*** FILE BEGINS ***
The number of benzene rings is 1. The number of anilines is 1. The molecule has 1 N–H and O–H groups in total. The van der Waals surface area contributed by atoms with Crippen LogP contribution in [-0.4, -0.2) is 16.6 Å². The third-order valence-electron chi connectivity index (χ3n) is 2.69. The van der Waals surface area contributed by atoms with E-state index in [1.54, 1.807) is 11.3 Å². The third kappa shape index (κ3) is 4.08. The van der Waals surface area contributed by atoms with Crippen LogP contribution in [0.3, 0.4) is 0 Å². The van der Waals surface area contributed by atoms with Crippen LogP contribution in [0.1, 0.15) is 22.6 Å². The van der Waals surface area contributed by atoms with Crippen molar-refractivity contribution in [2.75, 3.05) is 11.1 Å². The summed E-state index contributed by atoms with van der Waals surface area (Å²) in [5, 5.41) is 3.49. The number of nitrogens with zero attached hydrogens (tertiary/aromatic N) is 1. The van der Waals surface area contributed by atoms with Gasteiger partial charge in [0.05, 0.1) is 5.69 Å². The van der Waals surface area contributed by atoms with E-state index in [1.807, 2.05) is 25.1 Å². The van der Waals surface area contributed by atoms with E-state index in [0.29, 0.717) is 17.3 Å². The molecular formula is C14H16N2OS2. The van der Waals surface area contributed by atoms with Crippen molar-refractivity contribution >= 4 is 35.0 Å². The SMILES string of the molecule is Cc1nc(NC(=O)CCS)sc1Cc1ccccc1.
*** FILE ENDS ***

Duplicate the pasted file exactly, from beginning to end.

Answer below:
The number of benzene rings is 1. The number of anilines is 1. The molecule has 1 N–H and O–H groups in total. The van der Waals surface area contributed by atoms with Crippen LogP contribution in [-0.4, -0.2) is 16.6 Å². The third-order valence-electron chi connectivity index (χ3n) is 2.69. The van der Waals surface area contributed by atoms with E-state index in [1.54, 1.807) is 11.3 Å². The third kappa shape index (κ3) is 4.08. The van der Waals surface area contributed by atoms with Crippen LogP contribution in [0.3, 0.4) is 0 Å². The van der Waals surface area contributed by atoms with Crippen LogP contribution in [0.1, 0.15) is 22.6 Å². The van der Waals surface area contributed by atoms with Crippen molar-refractivity contribution in [2.75, 3.05) is 11.1 Å². The summed E-state index contributed by atoms with van der Waals surface area (Å²) in [5, 5.41) is 3.49. The number of nitrogens with zero attached hydrogens (tertiary/aromatic N) is 1. The van der Waals surface area contributed by atoms with Gasteiger partial charge in [0.05, 0.1) is 5.69 Å². The van der Waals surface area contributed by atoms with E-state index in [1.807, 2.05) is 25.1 Å². The van der Waals surface area contributed by atoms with E-state index in [0.29, 0.717) is 17.3 Å². The molecular formula is C14H16N2OS2. The van der Waals surface area contributed by atoms with Crippen molar-refractivity contribution >= 4 is 35.0 Å². The SMILES string of the molecule is Cc1nc(NC(=O)CCS)sc1Cc1ccccc1.